U.S. airlines prohibit use of the Knee Defender, but the devices are not illegal.
'I put them in maybe a third of the time. Usually, the person in front tries (to recline) their seat a couple of times, and then they forget about it,' Beach said. The device comes with a courtesy card to tell passengers that you've blocked them, but he doesn't use it.
'I'd rather just kind of let them think the seat is broken, rather than start a confrontation,' he said.
Chiming in with his own thoughts after the AP interview is the ever-logical Seth Miller aka Wandering Aramean, who underscored the one point in the story everyone seems to be glossing over:
The incident happened in United’s Economy Plus section. He had 35 inches of pitch at his disposal (plenty of first class seats are only 36-37″) and still somehow decided that wasn’t enough. And that 35″ spacing is MORE than airlines had in coach 10+ years ago, back in the “good old days” where there were fewer passengers on board. There is simply no excuse, other than that the guy is a schmuck.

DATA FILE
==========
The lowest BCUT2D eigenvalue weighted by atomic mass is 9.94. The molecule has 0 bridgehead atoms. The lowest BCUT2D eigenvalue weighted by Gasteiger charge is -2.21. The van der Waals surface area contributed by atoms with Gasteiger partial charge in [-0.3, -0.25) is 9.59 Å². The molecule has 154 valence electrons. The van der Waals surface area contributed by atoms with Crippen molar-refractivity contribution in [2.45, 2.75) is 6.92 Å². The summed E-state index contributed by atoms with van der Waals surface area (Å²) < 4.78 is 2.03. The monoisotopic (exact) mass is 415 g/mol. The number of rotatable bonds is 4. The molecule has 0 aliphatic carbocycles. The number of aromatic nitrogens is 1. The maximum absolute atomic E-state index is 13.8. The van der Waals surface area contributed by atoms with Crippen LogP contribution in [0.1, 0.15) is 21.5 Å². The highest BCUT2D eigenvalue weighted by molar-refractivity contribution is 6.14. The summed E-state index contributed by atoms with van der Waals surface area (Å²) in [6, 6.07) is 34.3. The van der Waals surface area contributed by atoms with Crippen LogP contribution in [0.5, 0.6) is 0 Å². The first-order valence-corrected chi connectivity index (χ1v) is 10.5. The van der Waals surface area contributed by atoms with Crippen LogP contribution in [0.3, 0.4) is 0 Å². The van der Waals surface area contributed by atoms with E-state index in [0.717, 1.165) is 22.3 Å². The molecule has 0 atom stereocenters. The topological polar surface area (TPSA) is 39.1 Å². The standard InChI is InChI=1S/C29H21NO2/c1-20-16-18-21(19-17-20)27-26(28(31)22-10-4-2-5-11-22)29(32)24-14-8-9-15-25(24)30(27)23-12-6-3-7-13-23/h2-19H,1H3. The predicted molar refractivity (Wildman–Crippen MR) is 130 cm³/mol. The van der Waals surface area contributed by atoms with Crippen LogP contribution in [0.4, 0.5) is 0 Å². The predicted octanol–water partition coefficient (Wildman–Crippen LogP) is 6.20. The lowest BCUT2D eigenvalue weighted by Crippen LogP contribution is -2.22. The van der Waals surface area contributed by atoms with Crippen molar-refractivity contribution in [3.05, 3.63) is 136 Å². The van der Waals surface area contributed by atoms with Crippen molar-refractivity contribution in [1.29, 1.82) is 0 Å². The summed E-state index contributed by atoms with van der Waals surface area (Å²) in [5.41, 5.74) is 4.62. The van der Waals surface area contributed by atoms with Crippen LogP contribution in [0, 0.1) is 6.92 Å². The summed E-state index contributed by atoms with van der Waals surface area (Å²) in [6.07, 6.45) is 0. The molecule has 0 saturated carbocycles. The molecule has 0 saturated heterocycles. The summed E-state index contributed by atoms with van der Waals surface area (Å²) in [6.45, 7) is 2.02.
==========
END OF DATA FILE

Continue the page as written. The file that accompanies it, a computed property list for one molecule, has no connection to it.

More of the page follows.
Now for our two cents. Mr. Beach claims to fly 75,000 - 100,000 miles ever year, mostly on business (but not in Business Class, note). We personally fly an average of 175,000 miles a year, and have already passed the 100k mark for 2014, all the while typing on our laptop no matter the class of travel. Working on planes is a necessity of our work, and we have never once considered using Knee Defenders, and wouldn't still. Thus, we can't see his side of the argument whatsoever. Furthermore, we'd probably be as nasty about reclining our seat if the person behind had been nastily using a contraption to prevent it.
It's quite a sad state of affairs that now, in addition to the eternal arguments of "window vs aisle" and "to recline or not to recline," flyers are forming their stance on whether or not to deny the personal space and recline rights of those around them.